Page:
with Pinetop 7
Star Bar, Atlanta • September 24, 1998
Robbie Fulks is one goofy, cloud-scraping hayseed. At least that’s what he wants ya to think. Country legend Roger Miller did the same thing. For every “Dang Me” he unleashed on the world, there was a “King of the Road,” songs that showed the depth and soul behind the wisecracking clown. Robbie Fulks reminds you of an Alt-Country rock and roll version of Miller. Sure, he sings tunes like “I Told Her Lies” or “Cigarette State,” an ode to North Carolina’s gift to the world — performed with a lit Marlboro wedged in his nose, but like Miller, he can follow it up with a song that is so sharp, so true that it makes you gasp, like the graveyard lament of a fallen Southerner in “Cold Statesville Ground,” from his 1997 Bloodshot release South Mouth.
Robbie Fulks live is like watching a hyperactive kid at play. Easily over 6 feet tall, his head threatened to scrape the Star Bar ceiling as he bounced around the tiny stage, clearly having a ball. Backed up by a great band, Fulks started the evening electric, playing a puke green Telecaster that clashed appallingly with his dark green shirt. He led off playing songs from his debut Geffen release, Let’s Kill Saturday Night, and the songs from his major label introduction didn’t fare as well as the material he recorded for his two Bloodshot releases, Country Love Songs and South Mouth. As a rock and roller, Fulks is just another guy with a guitar. As a country singer, however, he may be the genre’s saving grace. Since his debut on a Bloodshot compilation a while back, he’s written a careers worth of great songs in a few years. The best song off the new album — the driving title cut — was actually written by Fulks years ago and recorded first by New York’s Five Chinese Brothers.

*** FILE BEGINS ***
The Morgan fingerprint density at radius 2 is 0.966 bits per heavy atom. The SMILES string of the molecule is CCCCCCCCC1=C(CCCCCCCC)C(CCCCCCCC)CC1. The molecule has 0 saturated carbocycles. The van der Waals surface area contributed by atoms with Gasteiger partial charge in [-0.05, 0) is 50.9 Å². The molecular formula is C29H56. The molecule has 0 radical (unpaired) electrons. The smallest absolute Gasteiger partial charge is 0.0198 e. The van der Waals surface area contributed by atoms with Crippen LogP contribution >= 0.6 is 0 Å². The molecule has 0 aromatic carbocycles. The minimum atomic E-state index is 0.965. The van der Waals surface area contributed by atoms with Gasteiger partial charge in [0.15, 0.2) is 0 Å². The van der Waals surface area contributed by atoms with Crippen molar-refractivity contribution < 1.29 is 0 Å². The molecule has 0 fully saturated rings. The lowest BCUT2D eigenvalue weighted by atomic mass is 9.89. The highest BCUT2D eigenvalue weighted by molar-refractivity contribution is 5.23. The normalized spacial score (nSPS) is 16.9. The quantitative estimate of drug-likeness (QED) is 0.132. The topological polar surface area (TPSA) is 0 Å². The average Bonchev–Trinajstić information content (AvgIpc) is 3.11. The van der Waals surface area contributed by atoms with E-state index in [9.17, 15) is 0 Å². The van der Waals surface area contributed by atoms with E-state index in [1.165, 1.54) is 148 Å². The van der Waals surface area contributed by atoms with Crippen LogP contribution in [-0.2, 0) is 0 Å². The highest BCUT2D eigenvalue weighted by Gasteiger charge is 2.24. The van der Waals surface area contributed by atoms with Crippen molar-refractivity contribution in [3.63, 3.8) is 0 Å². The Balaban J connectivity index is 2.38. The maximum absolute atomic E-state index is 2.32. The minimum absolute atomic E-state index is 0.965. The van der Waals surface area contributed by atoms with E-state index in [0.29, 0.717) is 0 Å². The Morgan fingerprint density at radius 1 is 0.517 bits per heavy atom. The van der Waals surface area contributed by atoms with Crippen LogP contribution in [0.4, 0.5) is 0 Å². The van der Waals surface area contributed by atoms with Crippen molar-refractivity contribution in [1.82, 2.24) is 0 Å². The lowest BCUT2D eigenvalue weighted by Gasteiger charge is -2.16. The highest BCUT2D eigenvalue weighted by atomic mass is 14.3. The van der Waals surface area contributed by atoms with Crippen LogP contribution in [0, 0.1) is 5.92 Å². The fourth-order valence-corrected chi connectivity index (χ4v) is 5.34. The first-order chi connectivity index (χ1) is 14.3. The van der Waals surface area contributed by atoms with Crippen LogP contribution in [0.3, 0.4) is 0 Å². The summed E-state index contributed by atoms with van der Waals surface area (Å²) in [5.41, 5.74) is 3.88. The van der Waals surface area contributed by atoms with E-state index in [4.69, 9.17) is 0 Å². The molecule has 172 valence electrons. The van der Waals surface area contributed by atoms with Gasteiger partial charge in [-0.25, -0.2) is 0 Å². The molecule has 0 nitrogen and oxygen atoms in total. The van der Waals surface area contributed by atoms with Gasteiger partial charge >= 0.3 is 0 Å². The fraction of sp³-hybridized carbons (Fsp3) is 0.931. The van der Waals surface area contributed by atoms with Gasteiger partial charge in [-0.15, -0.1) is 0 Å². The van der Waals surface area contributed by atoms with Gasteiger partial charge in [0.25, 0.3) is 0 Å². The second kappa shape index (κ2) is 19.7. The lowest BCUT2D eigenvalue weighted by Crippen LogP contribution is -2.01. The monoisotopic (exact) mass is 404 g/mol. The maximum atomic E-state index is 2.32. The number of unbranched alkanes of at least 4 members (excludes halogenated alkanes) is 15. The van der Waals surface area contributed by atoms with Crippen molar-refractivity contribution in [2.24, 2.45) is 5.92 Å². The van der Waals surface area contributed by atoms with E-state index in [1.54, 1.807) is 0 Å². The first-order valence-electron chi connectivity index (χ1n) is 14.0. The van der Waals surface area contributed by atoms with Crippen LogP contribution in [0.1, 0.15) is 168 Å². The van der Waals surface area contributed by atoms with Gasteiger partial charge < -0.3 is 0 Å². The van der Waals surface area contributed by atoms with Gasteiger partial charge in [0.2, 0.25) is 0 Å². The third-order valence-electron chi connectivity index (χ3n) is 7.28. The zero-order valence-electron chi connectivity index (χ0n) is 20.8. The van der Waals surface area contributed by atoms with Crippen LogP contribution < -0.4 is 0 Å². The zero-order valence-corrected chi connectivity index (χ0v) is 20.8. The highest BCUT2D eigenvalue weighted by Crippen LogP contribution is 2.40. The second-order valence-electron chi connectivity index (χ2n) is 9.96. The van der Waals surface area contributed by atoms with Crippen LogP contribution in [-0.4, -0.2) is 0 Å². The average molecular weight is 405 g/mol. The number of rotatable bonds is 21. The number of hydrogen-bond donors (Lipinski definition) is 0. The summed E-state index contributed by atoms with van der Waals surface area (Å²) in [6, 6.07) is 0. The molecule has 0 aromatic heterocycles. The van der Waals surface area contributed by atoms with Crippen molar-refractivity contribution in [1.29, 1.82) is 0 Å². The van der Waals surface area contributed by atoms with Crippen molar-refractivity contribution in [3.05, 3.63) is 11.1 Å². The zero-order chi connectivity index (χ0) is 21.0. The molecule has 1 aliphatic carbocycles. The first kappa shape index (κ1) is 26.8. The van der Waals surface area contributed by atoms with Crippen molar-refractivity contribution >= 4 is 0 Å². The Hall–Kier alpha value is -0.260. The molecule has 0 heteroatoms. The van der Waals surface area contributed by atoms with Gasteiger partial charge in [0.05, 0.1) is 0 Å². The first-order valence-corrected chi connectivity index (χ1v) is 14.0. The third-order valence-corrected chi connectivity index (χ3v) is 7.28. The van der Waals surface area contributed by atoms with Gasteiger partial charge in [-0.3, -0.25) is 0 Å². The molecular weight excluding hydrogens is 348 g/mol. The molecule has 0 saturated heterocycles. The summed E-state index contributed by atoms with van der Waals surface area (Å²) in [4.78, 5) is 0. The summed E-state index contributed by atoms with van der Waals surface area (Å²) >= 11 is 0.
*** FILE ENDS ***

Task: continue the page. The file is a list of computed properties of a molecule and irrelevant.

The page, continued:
Fulks is a clever wordsmith, such as on “Goodbye, Good-Lookin” — “Well it’s hard to tell what’s on an angels mind, but a suitcase means the same thing every time.” But he can just as easily turn sharp — unapologetically so. He forewarned the Star Bar crowd “That the next song likely will offend some folks, and if anybody wants to leave, go ahead. It’s happened before.” He then launched into “God Isn’t Real,” a scathing tune that I can’t believe he got released on a major label. Taking to task the people he feels invented faith as a means of explaining an ugly world that they don’t want the responsibility for; the song is brutal. While I wasn’t offended by any means, it was an uncomfortable moment, an event that doesn’t happen often in music these days, much less at a show by a self-proclaimed “country goofus.”
The show was opened by Pinetop 7, a group out of Chicago whose unique sound (guitars, standup bass, drums, and vibes) was soothing and unsettling at the same time. Someone remarked that they sounded as though their mothers had eaten Quaaludes and listened to Led Zep and Yes while they were in the womb. I thought it surf music for the river Styx. Either way, they were interesting.
Fulks is an incredible songwriter, a great live performer, and it’s a shame the place was only half full. By the time he ended the evening with his tale of a has-been movie queen, “She Took a Lot of Pills (and Died),” sweat was dripping off the front of his old Martin six-string and Fulks had sung himself dang near hoarse. If you get a chance, check out Robbie Fulks either live or on record (start with the Bloodshot stuff first). I betcha have a ball.